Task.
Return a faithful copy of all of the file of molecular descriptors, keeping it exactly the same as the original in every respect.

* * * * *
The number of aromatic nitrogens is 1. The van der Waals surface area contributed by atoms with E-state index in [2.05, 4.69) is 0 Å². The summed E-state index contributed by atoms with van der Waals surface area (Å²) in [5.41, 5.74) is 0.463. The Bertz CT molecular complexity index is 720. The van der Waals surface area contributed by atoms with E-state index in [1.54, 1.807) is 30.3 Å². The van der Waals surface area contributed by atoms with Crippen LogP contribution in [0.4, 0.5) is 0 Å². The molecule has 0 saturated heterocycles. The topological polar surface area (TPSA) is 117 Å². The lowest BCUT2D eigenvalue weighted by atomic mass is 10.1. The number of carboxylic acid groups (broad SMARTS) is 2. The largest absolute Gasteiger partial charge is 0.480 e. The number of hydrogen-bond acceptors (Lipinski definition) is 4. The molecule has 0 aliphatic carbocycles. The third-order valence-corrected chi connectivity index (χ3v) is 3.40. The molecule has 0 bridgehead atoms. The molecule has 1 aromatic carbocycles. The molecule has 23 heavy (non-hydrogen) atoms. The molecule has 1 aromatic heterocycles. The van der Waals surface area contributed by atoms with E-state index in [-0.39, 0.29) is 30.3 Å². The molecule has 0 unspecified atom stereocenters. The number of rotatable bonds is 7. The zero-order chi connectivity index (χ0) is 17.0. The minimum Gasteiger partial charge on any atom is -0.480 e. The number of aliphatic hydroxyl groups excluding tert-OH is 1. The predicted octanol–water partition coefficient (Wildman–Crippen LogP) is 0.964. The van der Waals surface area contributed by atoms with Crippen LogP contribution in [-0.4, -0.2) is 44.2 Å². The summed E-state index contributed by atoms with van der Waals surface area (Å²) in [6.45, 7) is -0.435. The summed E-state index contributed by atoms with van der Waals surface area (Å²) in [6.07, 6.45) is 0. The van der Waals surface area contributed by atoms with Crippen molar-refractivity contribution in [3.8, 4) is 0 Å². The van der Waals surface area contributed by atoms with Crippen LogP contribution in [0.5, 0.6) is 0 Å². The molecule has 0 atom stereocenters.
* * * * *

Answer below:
The number of aromatic nitrogens is 1. The van der Waals surface area contributed by atoms with E-state index in [2.05, 4.69) is 0 Å². The summed E-state index contributed by atoms with van der Waals surface area (Å²) in [5.41, 5.74) is 0.463. The Bertz CT molecular complexity index is 720. The van der Waals surface area contributed by atoms with E-state index in [1.54, 1.807) is 30.3 Å². The van der Waals surface area contributed by atoms with Crippen LogP contribution in [0.4, 0.5) is 0 Å². The molecule has 0 saturated heterocycles. The topological polar surface area (TPSA) is 117 Å². The lowest BCUT2D eigenvalue weighted by atomic mass is 10.1. The number of carboxylic acid groups (broad SMARTS) is 2. The largest absolute Gasteiger partial charge is 0.480 e. The number of hydrogen-bond acceptors (Lipinski definition) is 4. The molecule has 0 aliphatic carbocycles. The third-order valence-corrected chi connectivity index (χ3v) is 3.40. The molecule has 0 bridgehead atoms. The molecule has 1 aromatic carbocycles. The molecule has 23 heavy (non-hydrogen) atoms. The molecule has 1 aromatic heterocycles. The van der Waals surface area contributed by atoms with E-state index in [-0.39, 0.29) is 30.3 Å². The molecule has 0 unspecified atom stereocenters. The number of rotatable bonds is 7. The zero-order chi connectivity index (χ0) is 17.0. The minimum Gasteiger partial charge on any atom is -0.480 e. The number of aliphatic hydroxyl groups excluding tert-OH is 1. The predicted octanol–water partition coefficient (Wildman–Crippen LogP) is 0.964. The van der Waals surface area contributed by atoms with Crippen LogP contribution in [-0.4, -0.2) is 44.2 Å². The summed E-state index contributed by atoms with van der Waals surface area (Å²) in [6.45, 7) is -0.435. The summed E-state index contributed by atoms with van der Waals surface area (Å²) in [6.07, 6.45) is 0. The van der Waals surface area contributed by atoms with Crippen molar-refractivity contribution in [3.8, 4) is 0 Å². The van der Waals surface area contributed by atoms with Crippen LogP contribution in [0.5, 0.6) is 0 Å². The molecule has 0 atom stereocenters.